OK: Do you think King Louis XIV could defeat Donald Trump for the Republican nomination for president in the 2016 election campaign?
Too bad the Sun King is otherwise occupied (he’s been dead now for 300 years). He and Trump could be “end men” in the 10-person (or is it 16? or 20?) minstrel show the GOP debates are likely to become. They could be dubbed “The Weird Hair Brothers.” Maybe put on blackface and really “do it up brown,” so to speak. Oh, I suppose what I just wrote is “racist,” isn’t it? Fifty lashes with a wet noodle for that naughty, disgusting Old Corporal!
Of course you can tell the two apart here; Trump is the one with the straight hair “blowin’ in the wind” — and he has an answer for every question. Louis obviously loved the curling irons; looks like he got his ‘do touched up every day. Of course, that could be a wig; but I think it was actually his own hair. The powdered wigs came along later in the 18th Century. I suspect it occurred to someone that if every man had to have one, there was boocoo money to be made manufacturing them. That’s called “free enterprise”: Make them think they’ve gotta have it; then charge them top dollar for it.
The Sun King dazzled everybody in Europe with his brilliance (physical and cerebral) during his 72-year reign, and even with all the wars he engaged France in, he left the country in better shape, financially and culturally, than when he became king at age 5. And he built the Palace of Versailles, which became the model for every royal residence in Europe for many years. That achievement, alone, would make him one of the top monarchs in European history.
The Donald came from a (relatively) wealthy family, but he’s never just rested on his laurels. Like Louis, Trump has always worked very hard (in real estate; he sold it; the Sun King seized it), wheeled and dealed, and piled up unbelievable amounts of money.
LOUIS WOULD LISTEN to all his courtiers’ opinions when they were discussing a matter of state; but then he made the decisions as to what to do, or not do, alone. And woe betide the advisor who voiced disagreement with him after that decision was made! I suspect Trump is the same way. In watching him on TV, in interviews and while making speeches, I’ve noted that he kicks ass (instead of kissing it like so many politicians) and takes names. He doesn’t back down, he doesn’t apologize (well, not so you’d recognize it, anyway), and he’s not one bit afraid of sounding arrogant and self-centered. And if I was worth $10 billion, I wouldn’t be, either. And another thing: I suspect Donald Trump is a “workaholic,” too. Unless you inherit huge amounts of money, which he didn’t, you don’t get where he is today without a lot of drive — a lot of what used to be called “moxie,” too. The ability and the desire to stand up for yourself, to not “take shit” off other people (wish I could have been more like that!), to wheel and deal and burn the midnight oil.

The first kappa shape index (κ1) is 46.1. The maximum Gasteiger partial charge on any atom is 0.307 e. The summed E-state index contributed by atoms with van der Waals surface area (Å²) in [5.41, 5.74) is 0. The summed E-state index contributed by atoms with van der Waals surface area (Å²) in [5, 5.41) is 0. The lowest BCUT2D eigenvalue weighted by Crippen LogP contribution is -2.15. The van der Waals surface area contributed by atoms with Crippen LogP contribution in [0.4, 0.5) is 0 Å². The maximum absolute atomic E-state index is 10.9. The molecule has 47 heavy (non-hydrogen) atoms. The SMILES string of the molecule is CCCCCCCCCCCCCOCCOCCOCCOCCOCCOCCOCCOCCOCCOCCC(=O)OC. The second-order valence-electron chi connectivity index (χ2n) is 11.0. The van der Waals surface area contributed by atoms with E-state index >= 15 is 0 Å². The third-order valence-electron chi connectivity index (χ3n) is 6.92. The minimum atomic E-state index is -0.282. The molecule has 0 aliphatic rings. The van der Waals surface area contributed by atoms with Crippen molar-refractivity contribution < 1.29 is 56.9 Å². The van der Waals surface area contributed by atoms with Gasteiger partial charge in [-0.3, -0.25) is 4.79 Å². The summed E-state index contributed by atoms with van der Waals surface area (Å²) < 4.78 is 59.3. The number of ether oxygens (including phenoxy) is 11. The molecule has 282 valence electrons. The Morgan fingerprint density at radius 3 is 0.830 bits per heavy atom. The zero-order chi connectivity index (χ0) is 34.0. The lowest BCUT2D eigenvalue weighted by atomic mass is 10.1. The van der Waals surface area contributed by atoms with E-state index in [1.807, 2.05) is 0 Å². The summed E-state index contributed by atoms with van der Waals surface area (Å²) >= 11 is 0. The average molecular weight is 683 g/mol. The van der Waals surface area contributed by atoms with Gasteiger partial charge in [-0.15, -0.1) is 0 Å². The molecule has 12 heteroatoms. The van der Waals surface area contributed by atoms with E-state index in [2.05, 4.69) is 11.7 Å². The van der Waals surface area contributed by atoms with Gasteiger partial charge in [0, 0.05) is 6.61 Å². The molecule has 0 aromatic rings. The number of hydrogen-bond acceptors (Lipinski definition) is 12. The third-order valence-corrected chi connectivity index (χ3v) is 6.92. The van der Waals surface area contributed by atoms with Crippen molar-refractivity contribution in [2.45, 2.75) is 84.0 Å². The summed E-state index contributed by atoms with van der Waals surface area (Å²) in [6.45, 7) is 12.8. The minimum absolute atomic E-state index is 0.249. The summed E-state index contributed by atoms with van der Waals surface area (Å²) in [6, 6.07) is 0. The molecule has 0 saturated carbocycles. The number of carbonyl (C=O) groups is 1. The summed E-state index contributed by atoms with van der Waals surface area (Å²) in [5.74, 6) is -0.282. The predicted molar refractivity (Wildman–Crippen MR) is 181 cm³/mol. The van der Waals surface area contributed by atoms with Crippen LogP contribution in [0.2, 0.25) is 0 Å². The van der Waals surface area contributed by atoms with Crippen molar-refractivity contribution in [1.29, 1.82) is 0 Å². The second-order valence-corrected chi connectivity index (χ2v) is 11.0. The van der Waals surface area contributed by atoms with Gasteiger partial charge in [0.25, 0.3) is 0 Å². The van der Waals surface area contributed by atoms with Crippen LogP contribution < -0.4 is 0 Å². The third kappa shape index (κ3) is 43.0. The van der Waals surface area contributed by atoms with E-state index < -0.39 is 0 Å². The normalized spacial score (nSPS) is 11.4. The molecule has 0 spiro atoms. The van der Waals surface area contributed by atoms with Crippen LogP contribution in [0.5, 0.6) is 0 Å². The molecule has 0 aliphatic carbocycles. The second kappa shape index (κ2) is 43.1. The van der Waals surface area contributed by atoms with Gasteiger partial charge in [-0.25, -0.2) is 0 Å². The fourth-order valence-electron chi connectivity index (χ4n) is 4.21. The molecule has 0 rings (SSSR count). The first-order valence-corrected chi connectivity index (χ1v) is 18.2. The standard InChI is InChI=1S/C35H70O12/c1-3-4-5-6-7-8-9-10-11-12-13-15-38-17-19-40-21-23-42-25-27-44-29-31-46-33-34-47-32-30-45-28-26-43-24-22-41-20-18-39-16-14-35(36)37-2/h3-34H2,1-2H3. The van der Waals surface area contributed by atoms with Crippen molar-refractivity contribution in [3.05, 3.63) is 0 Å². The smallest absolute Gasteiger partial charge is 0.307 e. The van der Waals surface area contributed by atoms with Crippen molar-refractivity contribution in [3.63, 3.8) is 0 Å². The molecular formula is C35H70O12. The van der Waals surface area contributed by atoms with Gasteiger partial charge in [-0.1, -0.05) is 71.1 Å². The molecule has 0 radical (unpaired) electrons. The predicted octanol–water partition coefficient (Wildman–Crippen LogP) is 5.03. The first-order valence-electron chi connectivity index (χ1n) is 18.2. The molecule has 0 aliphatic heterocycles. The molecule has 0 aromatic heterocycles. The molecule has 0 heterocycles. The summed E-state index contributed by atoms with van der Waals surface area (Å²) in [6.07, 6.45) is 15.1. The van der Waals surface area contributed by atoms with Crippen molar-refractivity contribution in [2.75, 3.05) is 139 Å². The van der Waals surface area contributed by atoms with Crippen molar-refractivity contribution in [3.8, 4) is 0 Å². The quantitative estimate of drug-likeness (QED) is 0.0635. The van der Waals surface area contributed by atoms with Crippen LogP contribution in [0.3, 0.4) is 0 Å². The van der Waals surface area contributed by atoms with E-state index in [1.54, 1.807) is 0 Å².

The Donald has been speaking like he’s on the side of the average American when it comes to stopping the flood of illegal aliens currently coming in over the southern border, vowing to overturn what he (and many other Americans) view as the ghastly mistakes — or deliberate destructive tactics — of the current administration of President Barack Obama, and standing up to America’s obvious enemies in the world — especially the Islamic dictatorship in Iran, with which Obama has recently reached an agreement on whether or not Iran will gain nuclear weapons, that many believe has “given away the store” for this country. So even allowing for election-year rhetoric, one could reasonably assume that The Donald is — well, reasonably sincere.
Louis XIV didn’t have to face an electorate, of course. He regarded himself, and was regarded by the overwhelming majority of the French people of the 17th Century, as having been anointed by God to serve as their king, until his last breath. So he always carried himself with dignity — no, let’s call it “majesty,” and would not tolerate contradiction or disobedience from anyone.
But a careful study of Louis’ surviving letters to courtiers, family members, and others; and of what writers and high government officials who knew him personally penned about him, reveals that, beneath Louis’ majestic and stern exterior, he really cared about the common people of France. About their welfare and of how he could conduct his government in such a way as to make life easier and more pleasant for them, consistent with the well-being of the entire country.